A certification scheme for expert witnesses will start this summer, in the midst of a growing public row about the collapse of a fraud trial after an 'expert' was found to be unqualified.
The scheme, run by the Expert Witness Institute (EWI) in conjunction with the Judicial Institute at University College London, aims to create a ‘gold-standard’ register of experts. It will consist of ‘an intensive assessment process to assess experts’ competency as witnesses,’ the EWI states.
The announcement follows the collapse of a fraud trial concerning carbon credits, in which an ‘expert’ witness turned out to have no relevant qualifications.
Andrew Ager, who was hired by the prosecution, admitted he had never read a book on carbon credits and could not remember if he had passed his A levels.
Sir Martin Spencer, chair of the EWI, said: ‘At present, anyone can put themselves forward as an expert witness, and this case illustrates the potential dire consequences. The outcome of this trial highlights the importance of ensuring that instructing bodies such as the Crown Prosecution Service select expert witnesses who are appropriately qualified and experienced.’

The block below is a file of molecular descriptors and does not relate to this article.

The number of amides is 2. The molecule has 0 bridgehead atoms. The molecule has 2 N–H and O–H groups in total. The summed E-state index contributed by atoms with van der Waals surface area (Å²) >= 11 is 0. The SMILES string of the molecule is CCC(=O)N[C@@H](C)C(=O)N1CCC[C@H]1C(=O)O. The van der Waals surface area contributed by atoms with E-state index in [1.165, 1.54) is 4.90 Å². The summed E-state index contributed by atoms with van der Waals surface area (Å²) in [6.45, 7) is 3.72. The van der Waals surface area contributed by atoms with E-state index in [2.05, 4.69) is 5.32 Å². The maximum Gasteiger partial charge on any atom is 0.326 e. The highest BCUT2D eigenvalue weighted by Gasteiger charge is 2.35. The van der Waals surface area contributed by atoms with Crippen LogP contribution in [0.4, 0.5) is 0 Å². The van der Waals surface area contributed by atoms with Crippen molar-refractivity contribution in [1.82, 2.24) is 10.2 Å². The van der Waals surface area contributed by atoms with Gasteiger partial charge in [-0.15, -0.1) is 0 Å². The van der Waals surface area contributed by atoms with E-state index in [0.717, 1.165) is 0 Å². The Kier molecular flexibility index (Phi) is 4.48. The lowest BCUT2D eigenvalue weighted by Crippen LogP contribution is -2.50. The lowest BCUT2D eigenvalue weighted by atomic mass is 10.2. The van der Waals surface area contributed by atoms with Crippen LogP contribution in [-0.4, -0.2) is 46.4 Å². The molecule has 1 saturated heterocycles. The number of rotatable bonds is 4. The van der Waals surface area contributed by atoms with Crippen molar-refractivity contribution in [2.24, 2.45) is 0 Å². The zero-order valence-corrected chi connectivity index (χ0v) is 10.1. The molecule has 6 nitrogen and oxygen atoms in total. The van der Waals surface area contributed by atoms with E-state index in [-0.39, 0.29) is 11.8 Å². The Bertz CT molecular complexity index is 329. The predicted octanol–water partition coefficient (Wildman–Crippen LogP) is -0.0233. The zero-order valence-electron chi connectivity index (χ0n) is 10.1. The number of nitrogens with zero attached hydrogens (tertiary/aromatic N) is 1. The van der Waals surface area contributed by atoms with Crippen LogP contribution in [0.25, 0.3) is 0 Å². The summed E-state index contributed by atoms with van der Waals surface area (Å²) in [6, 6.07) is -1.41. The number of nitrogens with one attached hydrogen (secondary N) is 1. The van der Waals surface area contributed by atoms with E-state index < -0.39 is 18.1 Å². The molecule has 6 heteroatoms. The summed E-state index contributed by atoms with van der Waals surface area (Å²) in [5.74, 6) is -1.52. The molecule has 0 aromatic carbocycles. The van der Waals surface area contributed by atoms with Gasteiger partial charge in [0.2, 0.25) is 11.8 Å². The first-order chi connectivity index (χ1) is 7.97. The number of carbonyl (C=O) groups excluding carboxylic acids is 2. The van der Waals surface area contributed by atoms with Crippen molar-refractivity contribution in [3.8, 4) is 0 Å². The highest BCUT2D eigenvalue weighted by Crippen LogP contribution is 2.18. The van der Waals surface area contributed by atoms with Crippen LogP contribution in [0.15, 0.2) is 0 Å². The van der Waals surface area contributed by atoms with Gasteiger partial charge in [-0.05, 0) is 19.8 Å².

Some feel that certification is not necessary in all cases, however.
Roger Isaacs, a forensic partner at accountancy firm Milsted Langdon and a qualified expert witness, said: ‘There are many instances in which experts in relatively obscure fields are asked to assist the courts.
‘Such experts may only give evidence once in their professional careers and it would be a shame if they were precluded from doing so simply because they were not accredited expert witnesses.’